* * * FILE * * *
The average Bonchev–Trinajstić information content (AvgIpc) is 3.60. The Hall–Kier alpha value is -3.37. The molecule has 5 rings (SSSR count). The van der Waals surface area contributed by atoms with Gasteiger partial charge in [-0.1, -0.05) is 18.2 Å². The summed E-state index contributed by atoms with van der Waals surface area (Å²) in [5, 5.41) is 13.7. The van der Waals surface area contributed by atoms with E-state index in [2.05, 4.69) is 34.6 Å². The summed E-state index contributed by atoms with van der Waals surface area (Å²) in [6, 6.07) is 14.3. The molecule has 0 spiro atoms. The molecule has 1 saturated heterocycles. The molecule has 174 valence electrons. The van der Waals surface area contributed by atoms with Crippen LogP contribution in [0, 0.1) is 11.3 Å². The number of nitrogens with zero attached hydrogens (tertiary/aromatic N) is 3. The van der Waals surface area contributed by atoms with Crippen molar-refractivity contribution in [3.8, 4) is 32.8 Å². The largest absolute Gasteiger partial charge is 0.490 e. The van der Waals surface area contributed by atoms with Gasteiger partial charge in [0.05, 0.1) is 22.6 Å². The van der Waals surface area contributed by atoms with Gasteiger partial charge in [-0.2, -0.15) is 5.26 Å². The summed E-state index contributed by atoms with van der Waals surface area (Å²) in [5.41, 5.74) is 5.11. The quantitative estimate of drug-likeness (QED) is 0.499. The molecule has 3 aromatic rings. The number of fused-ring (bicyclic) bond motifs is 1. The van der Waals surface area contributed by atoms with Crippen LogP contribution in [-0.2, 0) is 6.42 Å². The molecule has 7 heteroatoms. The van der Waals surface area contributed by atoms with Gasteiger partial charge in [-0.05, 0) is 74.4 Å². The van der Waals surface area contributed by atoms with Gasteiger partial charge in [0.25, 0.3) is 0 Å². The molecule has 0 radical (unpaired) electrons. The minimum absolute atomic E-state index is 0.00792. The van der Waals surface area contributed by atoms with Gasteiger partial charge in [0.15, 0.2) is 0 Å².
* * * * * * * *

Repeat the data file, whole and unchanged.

The average Bonchev–Trinajstić information content (AvgIpc) is 3.60. The Hall–Kier alpha value is -3.37. The molecule has 5 rings (SSSR count). The van der Waals surface area contributed by atoms with Gasteiger partial charge in [-0.1, -0.05) is 18.2 Å². The summed E-state index contributed by atoms with van der Waals surface area (Å²) in [5, 5.41) is 13.7. The van der Waals surface area contributed by atoms with E-state index in [2.05, 4.69) is 34.6 Å². The summed E-state index contributed by atoms with van der Waals surface area (Å²) in [6, 6.07) is 14.3. The molecule has 0 spiro atoms. The molecule has 1 saturated heterocycles. The molecule has 174 valence electrons. The van der Waals surface area contributed by atoms with Crippen LogP contribution in [0, 0.1) is 11.3 Å². The number of nitrogens with zero attached hydrogens (tertiary/aromatic N) is 3. The van der Waals surface area contributed by atoms with Crippen molar-refractivity contribution in [3.8, 4) is 32.8 Å². The largest absolute Gasteiger partial charge is 0.490 e. The van der Waals surface area contributed by atoms with Gasteiger partial charge in [0.05, 0.1) is 22.6 Å². The van der Waals surface area contributed by atoms with Gasteiger partial charge in [-0.2, -0.15) is 5.26 Å². The summed E-state index contributed by atoms with van der Waals surface area (Å²) in [5.41, 5.74) is 5.11. The quantitative estimate of drug-likeness (QED) is 0.499. The molecule has 3 aromatic rings. The number of fused-ring (bicyclic) bond motifs is 1. The van der Waals surface area contributed by atoms with Crippen LogP contribution in [-0.2, 0) is 6.42 Å². The molecule has 7 heteroatoms. The van der Waals surface area contributed by atoms with Gasteiger partial charge in [-0.05, 0) is 74.4 Å². The van der Waals surface area contributed by atoms with Gasteiger partial charge in [0.25, 0.3) is 0 Å². The molecule has 0 radical (unpaired) electrons. The minimum absolute atomic E-state index is 0.00792. The van der Waals surface area contributed by atoms with Gasteiger partial charge in [0.15, 0.2) is 0 Å².